Steve Eighinger

We've come a long way since 'Wake Up Little Susie'

By Herald-Whig
Posted: Jun. 11, 2019 12:01 am

Remember when you were younger and would snicker when certain songs would come on the radio?

For my age bracket, one of those was "Louie, Louie" by the Kingsmen, which always comes to mind because of certain words that were always rumored to have been slurred into the lyrics. To this day, I don't know if that is actually true or not. (In the early 1960s, there was even an FBI investigation into "Louie, Louie" lyrics, which proved inconclusive.)

Through the years of pop music, there have repeatedly been offerings known for their vulgarity, sexual innuendo and double entendres. Most of those never make it to the airwaves. Various ruling bodies banned them before some rebel disc jockey would make an attempt to get them on the air.

But there have also been dozens of songs that were once barred from our listening ears for bizarre reasons, including the following:

"Rumble," by Link Wray and his Ray Men: This song was banned because of its title alone. "Rumble" was an instrumental that did not even have lyrics, but after its release in 1958, several U.S. radio markets banned the song because the word "rumble" was a popular slang term for a gang fight. The song eventually proved itself a classic and has been featured in several hit films, including "Pulp Fiction" and "SpongeBob SquarePants."

"Will You Still Love Me Tomorrow," by the Shirelles: The first No. 1 song on the Billboard Hot 100 by a black female musical group was released in 1960. The song was about the day after a couple's intimate meeting. "Considering the times, the lyrics were seen as salacious ... yet still managed to sell over 1 million copies," reports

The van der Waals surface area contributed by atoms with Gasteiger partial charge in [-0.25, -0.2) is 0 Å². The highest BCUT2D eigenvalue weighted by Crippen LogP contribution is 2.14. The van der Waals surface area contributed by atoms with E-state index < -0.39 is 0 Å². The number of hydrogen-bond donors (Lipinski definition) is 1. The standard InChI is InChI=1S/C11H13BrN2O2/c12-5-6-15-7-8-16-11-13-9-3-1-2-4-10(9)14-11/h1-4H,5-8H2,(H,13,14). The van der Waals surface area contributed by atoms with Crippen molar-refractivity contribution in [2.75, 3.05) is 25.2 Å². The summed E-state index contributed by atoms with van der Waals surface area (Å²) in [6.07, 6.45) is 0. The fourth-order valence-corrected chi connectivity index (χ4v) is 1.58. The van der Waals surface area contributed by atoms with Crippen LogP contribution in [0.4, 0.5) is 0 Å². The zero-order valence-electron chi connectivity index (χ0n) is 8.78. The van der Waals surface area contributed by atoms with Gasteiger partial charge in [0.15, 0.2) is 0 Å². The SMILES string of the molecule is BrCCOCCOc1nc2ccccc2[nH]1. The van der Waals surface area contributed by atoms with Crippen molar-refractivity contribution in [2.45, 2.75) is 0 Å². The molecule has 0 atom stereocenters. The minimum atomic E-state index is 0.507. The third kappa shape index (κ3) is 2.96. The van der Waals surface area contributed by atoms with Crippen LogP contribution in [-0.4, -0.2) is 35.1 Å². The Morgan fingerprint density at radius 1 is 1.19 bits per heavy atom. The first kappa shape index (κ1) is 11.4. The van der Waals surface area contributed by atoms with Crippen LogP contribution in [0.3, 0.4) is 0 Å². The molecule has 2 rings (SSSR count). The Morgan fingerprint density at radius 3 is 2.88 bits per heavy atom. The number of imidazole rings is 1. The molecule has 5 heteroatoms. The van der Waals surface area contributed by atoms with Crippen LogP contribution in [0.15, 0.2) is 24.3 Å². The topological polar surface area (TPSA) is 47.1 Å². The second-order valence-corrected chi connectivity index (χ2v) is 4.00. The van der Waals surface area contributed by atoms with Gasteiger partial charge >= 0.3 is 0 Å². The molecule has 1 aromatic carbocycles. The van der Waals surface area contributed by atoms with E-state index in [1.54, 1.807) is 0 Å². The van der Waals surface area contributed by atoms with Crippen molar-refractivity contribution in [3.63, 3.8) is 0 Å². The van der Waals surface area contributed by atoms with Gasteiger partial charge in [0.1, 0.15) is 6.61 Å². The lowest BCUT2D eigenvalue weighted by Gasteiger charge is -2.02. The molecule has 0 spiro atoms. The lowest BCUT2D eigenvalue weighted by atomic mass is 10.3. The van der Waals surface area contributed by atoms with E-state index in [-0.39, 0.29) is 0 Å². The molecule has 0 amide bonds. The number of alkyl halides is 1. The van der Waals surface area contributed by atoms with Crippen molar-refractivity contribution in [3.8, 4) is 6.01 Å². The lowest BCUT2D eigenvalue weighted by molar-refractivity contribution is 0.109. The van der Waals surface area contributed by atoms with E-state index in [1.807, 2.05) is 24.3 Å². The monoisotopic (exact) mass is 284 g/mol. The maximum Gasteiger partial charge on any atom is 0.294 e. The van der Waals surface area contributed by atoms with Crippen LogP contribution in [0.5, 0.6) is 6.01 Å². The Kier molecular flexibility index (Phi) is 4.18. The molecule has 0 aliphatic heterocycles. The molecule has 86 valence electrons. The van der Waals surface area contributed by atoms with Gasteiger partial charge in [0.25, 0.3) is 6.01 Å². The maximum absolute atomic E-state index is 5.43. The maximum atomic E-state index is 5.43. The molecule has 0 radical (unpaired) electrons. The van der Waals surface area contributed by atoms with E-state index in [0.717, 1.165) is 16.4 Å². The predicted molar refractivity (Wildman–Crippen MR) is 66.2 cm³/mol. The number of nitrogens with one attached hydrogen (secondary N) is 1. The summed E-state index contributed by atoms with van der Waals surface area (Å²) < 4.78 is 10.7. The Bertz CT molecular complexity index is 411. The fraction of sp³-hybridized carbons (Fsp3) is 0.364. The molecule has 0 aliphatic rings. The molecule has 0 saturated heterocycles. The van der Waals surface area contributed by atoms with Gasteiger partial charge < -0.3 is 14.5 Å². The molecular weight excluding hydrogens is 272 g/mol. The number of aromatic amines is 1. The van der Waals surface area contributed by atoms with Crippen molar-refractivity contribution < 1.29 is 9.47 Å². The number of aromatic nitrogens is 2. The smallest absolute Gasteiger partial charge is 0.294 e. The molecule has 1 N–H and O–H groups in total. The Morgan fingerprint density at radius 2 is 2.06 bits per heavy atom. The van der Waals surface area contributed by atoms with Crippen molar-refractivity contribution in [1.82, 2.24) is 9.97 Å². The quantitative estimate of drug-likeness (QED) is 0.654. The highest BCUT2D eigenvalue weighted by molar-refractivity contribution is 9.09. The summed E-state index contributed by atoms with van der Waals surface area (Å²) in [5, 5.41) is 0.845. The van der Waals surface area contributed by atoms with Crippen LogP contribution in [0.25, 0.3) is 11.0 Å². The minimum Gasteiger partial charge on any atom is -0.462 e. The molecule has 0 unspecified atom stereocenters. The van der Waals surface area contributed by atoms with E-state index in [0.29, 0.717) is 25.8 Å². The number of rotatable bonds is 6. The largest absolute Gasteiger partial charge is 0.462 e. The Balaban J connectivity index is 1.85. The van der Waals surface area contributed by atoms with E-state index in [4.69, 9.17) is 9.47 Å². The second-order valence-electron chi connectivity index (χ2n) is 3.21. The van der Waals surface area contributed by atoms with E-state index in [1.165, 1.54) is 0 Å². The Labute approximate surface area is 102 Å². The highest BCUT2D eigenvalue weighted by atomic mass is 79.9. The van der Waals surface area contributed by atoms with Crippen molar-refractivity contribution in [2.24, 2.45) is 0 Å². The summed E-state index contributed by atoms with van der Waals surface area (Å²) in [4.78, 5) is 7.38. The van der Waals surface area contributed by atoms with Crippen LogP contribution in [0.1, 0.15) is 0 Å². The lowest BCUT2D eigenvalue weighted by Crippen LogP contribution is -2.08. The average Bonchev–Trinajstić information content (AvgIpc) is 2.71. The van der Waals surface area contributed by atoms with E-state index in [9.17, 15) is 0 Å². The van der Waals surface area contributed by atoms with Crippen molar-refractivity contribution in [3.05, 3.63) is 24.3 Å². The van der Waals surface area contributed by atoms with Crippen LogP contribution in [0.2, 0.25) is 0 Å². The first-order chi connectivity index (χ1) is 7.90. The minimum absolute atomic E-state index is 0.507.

"Light My Fire," by the Doors: The Doors were blacklisted from The Ed Sullivan Show after their September 1967 performance of this well-known hit. The group failed to change the line "Girl, we couldn't get much higher" – which seemed to be referencing drug use – to "Girl, we couldn't get much better." Lead singer Jim Morrison had initially agreed to the censorship but could not resist presenting his work in its true form during the live performance.

"Walk Like an Egyptian," by the Bangles: This 1986 song was banned by numerous outlets to avoid offending those who would relate this song and its references to Egypt and the conflicts in the Middle East.

"Wake Up Little Susie," by the Everly Brothers: This highly popular 1957 hit showed how easy it was in the 1950s to have a song banned. It was No. 1 on the charts, yet some radio stations still didn't play it because the lyrics "raised a serious question, leaving us to wonder what were those kids up to before they fell asleep?"

Arguably the most interesting ban of a song involved one of the all-time Christmas favorites. "I Saw Mommy Kissing Santa Claus," by Jimmy Boyd: Boyd was just 13 when he recorded this holiday hit. But his song was temporarily banned from radio, even though it was about a boy who wakes up to see mom and dad (in a Santa costume) kissing under the mistletoe. The Catholic Archdiocese of Boston blasted the song for suggestive language, feeling it linked Christmas to sex. Boyd went to meet with church leaders to explain his thinking behind the song and the Archdiocese reconsidered and pulled the ban.